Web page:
I enjoyed this reading because the new topic of Metaphysics is a refreshing change after Logic. The early philosophers’ thoughts on the principles of the world and early concepts of topics like astronomy were interesting. I was curious to see how different the ideas of Thales, Anaximander, and Anaximenes were. Although I understood Thales’s and Anaximenes’s idea of the first principle of the world, I couldn’t grasp what Anaximander’s idea was.
“The element and principle of the things that are” (15) must exist in the form of matter, according to most early philosophers. Yet the number and make-up of these principles is a viewpoint that varied between philosophers. Thales says that this principle is water. Aristotle reasoned that he could have arrived at this answer because “the seeds of all things have a moist nature; and water is the principle of the nature of moist things” (15). Anaximander’s concept is a little more complicated because he doesn’t suggest a straightforward answer like air. Instead, he says that the principles are indefinite and that they are always moving and eternal. The fact that this is so difficult for me to imagine makes me wonder how Anaximander even discovered this idea, especially after Thales’s concrete answer. Anaximenes says that the principle is air. His idea is fascinating because it describes how the different forms of air are connected and lead to the creation of other things. He says that when air is made finer it becomes fire. When air is continuously condensed it transforms from wind, to clouds, to water, to earth, to stones, and then the rest follows.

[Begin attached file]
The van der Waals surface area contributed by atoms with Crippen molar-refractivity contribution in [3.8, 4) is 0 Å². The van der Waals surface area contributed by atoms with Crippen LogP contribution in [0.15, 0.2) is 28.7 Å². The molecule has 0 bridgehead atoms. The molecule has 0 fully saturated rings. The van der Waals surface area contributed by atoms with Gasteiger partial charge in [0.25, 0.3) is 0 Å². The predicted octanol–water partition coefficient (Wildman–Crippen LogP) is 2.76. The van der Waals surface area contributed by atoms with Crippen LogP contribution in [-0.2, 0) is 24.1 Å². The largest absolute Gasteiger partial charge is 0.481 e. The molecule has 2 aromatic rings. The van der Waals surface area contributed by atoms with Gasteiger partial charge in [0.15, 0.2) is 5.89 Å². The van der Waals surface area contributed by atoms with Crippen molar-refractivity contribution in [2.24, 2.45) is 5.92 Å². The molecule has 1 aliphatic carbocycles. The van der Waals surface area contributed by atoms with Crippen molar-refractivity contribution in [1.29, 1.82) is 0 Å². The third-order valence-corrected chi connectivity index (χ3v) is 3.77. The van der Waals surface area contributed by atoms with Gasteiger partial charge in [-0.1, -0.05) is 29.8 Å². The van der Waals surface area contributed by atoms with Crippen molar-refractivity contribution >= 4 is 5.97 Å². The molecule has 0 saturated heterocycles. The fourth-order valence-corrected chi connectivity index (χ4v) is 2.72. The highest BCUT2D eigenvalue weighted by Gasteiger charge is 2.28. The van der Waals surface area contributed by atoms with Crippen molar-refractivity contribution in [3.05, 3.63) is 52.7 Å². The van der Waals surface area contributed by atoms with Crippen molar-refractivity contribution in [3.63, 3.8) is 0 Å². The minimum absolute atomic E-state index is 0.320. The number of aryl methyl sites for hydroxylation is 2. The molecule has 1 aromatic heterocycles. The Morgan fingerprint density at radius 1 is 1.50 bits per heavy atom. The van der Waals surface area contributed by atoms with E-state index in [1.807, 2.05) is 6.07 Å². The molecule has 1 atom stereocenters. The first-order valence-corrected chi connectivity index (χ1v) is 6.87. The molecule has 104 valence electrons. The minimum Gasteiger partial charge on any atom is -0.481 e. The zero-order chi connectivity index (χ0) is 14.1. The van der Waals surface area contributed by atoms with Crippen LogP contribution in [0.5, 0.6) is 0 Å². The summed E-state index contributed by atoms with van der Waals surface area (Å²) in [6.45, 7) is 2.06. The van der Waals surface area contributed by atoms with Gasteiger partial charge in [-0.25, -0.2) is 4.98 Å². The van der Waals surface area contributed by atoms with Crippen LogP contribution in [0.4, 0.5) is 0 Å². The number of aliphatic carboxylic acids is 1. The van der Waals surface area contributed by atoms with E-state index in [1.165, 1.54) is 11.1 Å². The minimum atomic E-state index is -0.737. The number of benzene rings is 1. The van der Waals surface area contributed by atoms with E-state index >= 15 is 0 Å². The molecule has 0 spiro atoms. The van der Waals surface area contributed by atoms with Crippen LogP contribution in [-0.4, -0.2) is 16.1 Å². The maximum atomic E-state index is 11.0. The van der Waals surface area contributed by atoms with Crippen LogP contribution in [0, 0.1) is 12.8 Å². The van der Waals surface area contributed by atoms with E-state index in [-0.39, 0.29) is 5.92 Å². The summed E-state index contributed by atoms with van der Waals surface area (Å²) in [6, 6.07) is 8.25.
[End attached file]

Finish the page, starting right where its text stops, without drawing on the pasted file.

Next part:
This reading stood out to me because I find the subject interesting. It’s amazing that these people devoted so much time to figuring out what the source of everything is and just trying to understand the world. It’s something curious to read about the early ideas of the Milesians since their knowledge base was so different.